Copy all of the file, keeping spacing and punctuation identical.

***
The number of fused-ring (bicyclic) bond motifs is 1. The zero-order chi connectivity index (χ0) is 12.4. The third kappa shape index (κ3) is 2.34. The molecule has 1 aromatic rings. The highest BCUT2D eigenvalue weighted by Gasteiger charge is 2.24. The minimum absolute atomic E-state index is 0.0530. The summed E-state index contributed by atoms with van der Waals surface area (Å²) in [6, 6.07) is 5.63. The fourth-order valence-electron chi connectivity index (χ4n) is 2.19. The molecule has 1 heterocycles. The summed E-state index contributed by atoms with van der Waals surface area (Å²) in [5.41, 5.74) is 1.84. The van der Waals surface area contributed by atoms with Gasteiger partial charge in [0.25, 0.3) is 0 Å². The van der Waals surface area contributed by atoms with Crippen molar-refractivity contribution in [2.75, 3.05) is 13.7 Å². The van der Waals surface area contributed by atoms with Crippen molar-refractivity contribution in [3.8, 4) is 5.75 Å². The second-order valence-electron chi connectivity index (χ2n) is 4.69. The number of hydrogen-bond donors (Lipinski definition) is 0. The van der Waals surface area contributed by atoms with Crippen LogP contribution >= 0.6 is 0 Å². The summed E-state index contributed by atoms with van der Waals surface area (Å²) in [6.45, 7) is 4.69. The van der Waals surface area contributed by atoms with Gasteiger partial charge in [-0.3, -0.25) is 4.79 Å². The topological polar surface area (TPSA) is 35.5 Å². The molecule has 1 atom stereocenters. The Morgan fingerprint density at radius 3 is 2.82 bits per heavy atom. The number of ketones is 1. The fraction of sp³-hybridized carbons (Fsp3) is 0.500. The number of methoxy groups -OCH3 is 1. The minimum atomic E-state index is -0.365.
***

The number of fused-ring (bicyclic) bond motifs is 1. The zero-order chi connectivity index (χ0) is 12.4. The third kappa shape index (κ3) is 2.34. The molecule has 1 aromatic rings. The highest BCUT2D eigenvalue weighted by Gasteiger charge is 2.24. The minimum absolute atomic E-state index is 0.0530. The summed E-state index contributed by atoms with van der Waals surface area (Å²) in [6, 6.07) is 5.63. The fourth-order valence-electron chi connectivity index (χ4n) is 2.19. The molecule has 1 heterocycles. The summed E-state index contributed by atoms with van der Waals surface area (Å²) in [5.41, 5.74) is 1.84. The van der Waals surface area contributed by atoms with Gasteiger partial charge in [0.25, 0.3) is 0 Å². The van der Waals surface area contributed by atoms with Crippen molar-refractivity contribution in [2.75, 3.05) is 13.7 Å². The van der Waals surface area contributed by atoms with Crippen molar-refractivity contribution in [3.8, 4) is 5.75 Å². The second-order valence-electron chi connectivity index (χ2n) is 4.69. The number of hydrogen-bond donors (Lipinski definition) is 0. The van der Waals surface area contributed by atoms with Crippen LogP contribution >= 0.6 is 0 Å². The summed E-state index contributed by atoms with van der Waals surface area (Å²) in [6.45, 7) is 4.69. The van der Waals surface area contributed by atoms with Gasteiger partial charge in [-0.3, -0.25) is 4.79 Å². The topological polar surface area (TPSA) is 35.5 Å². The molecule has 1 atom stereocenters. The Morgan fingerprint density at radius 3 is 2.82 bits per heavy atom. The number of ketones is 1. The fraction of sp³-hybridized carbons (Fsp3) is 0.500. The number of methoxy groups -OCH3 is 1. The minimum atomic E-state index is -0.365.